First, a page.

Much has been said about the likely consequences of Brexit on the UK research infrastructure within universities, policy-making circles and the media in the UK. These include the substantial shortfalls in research funding hitherto provided by the EU, difficulties in recruiting and retaining world-class researchers and scientists, and the weakening of vital research links between its institutions and European ones.
Often, these statements are not based on a clear understanding of the nature of the international science collaboration network and of the UK institutions’ position within it. My colleague and I approached this task from a complex network perspective in this recent working paper so as to evaluate what may be the likely impact of Brexit on UK Universities’ position in such a network.
Our main findings are: (1) that some UK universities constitute key nodes in the international scientific network; and (2) that Brexit will at best diminish their ability to operate as nodes in the current network and, at worst, detrimentally alter their status within the network (and that of the network itself).
For our study, we built a database containing more than 10 million articles in 170 science and engineering disciplines. It became immediately clear that the international scientific collaboration network is a scale-free, self-organising complex social network. In the literature, a scale-free network is strongly hierarchical: only a few of its ‘nodes’ – in our study, these are research institutes and/or universities – are highly connected to other nodes, while many others have only a few connections.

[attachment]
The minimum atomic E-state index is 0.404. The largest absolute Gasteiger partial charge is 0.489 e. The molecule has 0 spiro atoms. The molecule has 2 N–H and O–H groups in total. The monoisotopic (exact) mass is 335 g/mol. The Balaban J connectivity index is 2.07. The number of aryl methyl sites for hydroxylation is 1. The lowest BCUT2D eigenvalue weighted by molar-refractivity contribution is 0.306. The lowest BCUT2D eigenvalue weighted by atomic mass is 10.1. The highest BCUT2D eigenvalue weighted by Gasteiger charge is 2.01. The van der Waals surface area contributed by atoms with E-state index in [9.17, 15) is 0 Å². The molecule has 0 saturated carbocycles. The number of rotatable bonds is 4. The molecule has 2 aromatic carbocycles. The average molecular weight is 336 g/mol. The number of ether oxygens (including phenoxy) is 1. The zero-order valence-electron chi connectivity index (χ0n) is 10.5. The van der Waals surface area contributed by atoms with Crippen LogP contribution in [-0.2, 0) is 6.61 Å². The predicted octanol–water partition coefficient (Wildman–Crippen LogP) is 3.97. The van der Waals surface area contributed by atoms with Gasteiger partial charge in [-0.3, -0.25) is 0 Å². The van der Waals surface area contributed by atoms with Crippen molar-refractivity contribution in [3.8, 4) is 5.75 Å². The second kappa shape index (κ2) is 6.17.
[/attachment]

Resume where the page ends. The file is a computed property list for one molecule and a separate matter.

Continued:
It is a self-organising network in the sense that it follows its own logic based on rules of preferential attachment: the network changes and grows as new entrants seek to attach themselves to the better-connected hubs which, in turn, increase their connectivity faster than less connected nodes. Among other things, this means that the structure and the evolution of the international scientific network are inseparable and that the underlying connectivity has a strong impact on its behavior. This network characteristic is central to our evaluation of possible Brexit effects.
To evaluate them, we investigated the position of UK research institutions/universities in this network. Perhaps the most interesting revelation was that the node with most links was the University of Oxford, followed by the University of Cambridge. In other words, these two institutions are the most important hubs of the international scientific collaboration network. Two other UK institutions appear in the top ten nodes: UCL in the fifth position and the University of Edinburgh, 11th. The most connected US institution is Harvard University in the fourth place.
Analysing the institutions and countries with which the UK institutions tend to interact the most, there appears to be little evidence in support for pro-Brexit supporters’ claim that UK scientists will be able to forge wider collaborations with peers in the US, China and the members of the Commonwealth.
Only when the EU countries are counted individually – that it to say, when the EU as a structure is ignored – does the data support this: while the US appears to provide most frequently collaborators for UK scientists, if EU countries are bought together, as indeed they are under the EU Framework Programmes, the EU surpasses the US by far (over double the level of interactions).